”The road to the port is a regional economic lifeline, and we will be improving this route to give it enough muscle to handle HPMV vehicles. This will make Taranaki more competitive, more productive, and more prosperous.
“This will largely involve improvements to bridge capacity, meaning larger, more productive vehicles can access the port, which allows more goods to be moved in fewer journeys. What this means is fuel, money and time saved, safety gains from fewer truck movements, and overall a more streamlined and efficient freight operation for the whole Taranaki economy.”
Ms Chetwynd said pedestrians and cyclists will continue to reap the rewards of New Plymouth being one of New Zealand’s first chosen ‘model communities’ for walking and cycling, with $7m set to be invested over the next three years.
“New Plymouth is a trailblazer when it comes to providing for pedestrians and cyclists. We’ll continue to invest strongly in its network of walking and cycling pathways both on and off the roading network. This will make walking and cycling more attractive, which will help to ease congestion while also providing health, convenience and recreational benefits for this active city.”
The programme also maintains current investment in Taranaki’s public transport system to help people get around by bus and prevent congestion.
The investment in Taranaki is part of a $12.28 billion investment in New Zealand’s land transport system set out in the 2012-15 National Land Transport Programme (NLTP), including $9.38 billion from the National Land Transport Fund (NLTF). The NLTP is a partnership between local authorities (who invest funding from ratepayers and prioritise activities and projects for funding) and the NZTA (which develops the programme and invests NLTF funds collected from road users through vehicle registration fees and fuel taxes.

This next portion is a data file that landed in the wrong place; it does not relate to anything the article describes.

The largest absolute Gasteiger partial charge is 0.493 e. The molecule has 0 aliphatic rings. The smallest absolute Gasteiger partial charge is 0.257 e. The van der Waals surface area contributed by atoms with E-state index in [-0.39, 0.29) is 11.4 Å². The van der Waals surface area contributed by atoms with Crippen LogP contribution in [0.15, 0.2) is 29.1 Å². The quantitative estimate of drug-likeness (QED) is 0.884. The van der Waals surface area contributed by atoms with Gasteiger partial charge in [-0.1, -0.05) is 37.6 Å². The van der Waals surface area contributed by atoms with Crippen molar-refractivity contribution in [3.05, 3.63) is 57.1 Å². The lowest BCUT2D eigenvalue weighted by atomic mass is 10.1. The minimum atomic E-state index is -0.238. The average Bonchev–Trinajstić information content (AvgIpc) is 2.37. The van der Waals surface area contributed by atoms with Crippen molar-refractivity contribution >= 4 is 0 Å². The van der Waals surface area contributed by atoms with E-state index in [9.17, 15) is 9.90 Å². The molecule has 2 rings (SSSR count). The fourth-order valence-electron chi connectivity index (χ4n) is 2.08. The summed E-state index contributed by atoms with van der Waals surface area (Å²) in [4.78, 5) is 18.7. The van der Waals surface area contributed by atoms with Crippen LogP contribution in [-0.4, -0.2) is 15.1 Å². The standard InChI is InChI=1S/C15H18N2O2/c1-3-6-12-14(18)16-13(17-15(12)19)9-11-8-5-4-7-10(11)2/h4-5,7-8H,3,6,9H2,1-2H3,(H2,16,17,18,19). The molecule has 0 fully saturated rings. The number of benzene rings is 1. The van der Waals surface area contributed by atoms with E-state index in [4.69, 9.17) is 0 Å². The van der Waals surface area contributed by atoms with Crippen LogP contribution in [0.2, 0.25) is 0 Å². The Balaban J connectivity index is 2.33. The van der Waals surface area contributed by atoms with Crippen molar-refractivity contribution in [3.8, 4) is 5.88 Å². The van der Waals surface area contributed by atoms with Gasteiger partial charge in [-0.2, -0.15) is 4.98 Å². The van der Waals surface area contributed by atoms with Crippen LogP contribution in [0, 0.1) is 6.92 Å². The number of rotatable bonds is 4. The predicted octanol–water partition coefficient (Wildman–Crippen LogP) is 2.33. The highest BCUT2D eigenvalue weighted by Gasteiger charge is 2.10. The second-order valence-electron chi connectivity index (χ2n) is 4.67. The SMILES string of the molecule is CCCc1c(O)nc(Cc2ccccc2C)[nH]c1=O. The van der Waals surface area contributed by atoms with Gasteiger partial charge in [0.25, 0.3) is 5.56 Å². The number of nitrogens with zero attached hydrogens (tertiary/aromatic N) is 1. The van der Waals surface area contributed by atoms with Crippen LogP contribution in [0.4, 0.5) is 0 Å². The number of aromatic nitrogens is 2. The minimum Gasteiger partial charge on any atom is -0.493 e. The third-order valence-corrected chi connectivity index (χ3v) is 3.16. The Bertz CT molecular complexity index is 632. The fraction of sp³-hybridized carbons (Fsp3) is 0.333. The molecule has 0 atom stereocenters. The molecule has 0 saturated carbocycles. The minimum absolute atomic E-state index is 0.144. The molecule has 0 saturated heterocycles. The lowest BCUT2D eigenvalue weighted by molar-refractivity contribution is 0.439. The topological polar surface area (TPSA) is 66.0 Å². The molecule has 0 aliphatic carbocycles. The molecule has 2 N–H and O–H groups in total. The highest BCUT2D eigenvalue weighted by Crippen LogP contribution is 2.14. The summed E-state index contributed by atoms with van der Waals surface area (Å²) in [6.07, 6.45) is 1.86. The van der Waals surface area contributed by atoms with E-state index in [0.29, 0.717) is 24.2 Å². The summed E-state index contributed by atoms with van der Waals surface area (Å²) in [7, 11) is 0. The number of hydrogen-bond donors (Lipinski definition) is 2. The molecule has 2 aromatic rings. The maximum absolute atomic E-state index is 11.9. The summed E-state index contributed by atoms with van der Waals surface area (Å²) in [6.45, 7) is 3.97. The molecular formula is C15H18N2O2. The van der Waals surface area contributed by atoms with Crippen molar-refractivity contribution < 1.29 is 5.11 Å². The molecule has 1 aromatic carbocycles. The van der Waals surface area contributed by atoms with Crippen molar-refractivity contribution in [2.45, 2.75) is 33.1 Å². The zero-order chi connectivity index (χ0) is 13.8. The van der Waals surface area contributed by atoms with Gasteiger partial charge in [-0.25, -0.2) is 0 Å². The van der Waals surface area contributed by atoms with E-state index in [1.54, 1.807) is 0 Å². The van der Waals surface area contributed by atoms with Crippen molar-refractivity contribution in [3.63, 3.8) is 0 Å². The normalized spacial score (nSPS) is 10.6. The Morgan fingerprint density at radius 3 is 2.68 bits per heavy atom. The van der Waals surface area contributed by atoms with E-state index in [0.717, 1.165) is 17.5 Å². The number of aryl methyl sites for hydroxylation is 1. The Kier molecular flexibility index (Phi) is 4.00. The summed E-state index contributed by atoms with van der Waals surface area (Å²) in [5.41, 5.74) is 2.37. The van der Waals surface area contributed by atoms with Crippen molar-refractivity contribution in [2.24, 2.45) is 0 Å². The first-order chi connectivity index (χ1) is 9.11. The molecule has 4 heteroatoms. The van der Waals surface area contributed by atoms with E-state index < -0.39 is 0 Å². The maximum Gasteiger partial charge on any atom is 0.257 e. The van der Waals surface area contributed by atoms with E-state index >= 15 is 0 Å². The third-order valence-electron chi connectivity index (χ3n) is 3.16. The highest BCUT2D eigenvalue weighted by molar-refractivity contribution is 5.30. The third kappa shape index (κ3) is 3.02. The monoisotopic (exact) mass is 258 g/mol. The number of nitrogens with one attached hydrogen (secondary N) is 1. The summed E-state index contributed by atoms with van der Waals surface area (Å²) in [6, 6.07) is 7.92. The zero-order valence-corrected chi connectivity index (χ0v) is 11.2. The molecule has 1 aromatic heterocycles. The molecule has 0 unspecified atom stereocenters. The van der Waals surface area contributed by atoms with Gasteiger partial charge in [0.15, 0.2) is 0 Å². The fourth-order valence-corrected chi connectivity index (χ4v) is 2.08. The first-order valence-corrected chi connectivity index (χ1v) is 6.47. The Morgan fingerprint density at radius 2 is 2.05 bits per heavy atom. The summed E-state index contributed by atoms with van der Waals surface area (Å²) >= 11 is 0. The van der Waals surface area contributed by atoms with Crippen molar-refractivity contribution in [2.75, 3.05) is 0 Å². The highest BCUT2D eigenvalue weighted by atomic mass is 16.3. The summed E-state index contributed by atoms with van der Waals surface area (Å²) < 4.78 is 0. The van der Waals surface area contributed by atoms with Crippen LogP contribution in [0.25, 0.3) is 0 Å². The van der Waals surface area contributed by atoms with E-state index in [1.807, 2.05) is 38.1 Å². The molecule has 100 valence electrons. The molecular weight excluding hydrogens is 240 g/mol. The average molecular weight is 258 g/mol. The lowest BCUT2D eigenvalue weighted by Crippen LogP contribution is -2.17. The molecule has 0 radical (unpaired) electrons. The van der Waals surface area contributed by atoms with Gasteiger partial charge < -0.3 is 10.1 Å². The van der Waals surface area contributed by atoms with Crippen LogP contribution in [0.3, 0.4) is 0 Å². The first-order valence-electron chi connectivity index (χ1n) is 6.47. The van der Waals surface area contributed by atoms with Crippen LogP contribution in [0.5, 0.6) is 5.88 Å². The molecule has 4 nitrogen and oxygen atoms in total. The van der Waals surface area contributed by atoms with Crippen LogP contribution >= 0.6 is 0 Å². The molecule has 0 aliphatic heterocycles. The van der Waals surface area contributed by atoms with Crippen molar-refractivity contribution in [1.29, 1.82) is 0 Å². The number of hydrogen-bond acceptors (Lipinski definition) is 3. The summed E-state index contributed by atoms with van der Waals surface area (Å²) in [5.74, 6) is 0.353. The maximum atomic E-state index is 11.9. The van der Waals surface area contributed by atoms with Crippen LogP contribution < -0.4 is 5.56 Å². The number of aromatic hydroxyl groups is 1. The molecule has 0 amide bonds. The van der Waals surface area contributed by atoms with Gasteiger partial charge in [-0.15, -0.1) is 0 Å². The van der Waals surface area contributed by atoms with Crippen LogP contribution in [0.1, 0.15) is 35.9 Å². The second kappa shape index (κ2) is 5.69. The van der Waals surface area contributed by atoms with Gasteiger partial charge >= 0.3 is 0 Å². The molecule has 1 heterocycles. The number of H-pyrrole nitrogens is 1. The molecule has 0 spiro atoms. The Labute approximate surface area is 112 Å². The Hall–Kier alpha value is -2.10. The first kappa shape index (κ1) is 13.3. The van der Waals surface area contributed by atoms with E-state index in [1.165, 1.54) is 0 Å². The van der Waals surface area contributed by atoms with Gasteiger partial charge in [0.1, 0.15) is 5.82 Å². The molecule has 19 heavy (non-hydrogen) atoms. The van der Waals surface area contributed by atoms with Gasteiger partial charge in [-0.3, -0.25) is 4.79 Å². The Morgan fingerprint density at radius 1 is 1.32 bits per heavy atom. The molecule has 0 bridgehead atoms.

Ms Chetwynd says the 2012-15 NLTP follows the direction outlined in the Government Policy Statement on land transport funding (GPS), with a focus on creating transport solutions that will support economic growth, improve safety, provide people with a range of transport choices and deliver the best possible value for money.
Ms Chetwynd says that while the 2012-15 NLTP represents a significant investment in New Zealand’s transport system, with the country facing tight economic conditions, not all proposed activities could be funded.
“We’ve been working closely with local and regional councils to ensure that funding is carefully targeted to the areas and the activities where it is needed the most and where it will deliver the best outcomes for the greatest number of people in the region,” Ms Chetwynd says.
The preparation of the 2012-15 NLTP has been informed by 16 regional transport committees and Auckland Transport developing and submitting regional land transport programmes outlining activities to be prioritised for NLTP funding.
Ms Chetwynd says the NZTA will continue working closely with Taranaki Regional Council, New Plymouth District Council, the Stratford District Council and the South Taranaki District Council as the NLTP is implemented over the next three years.
National and regional NLTP documents, Q&As and other information is available on the NZTA website at www.nzta.govt.nz/nltp(external link)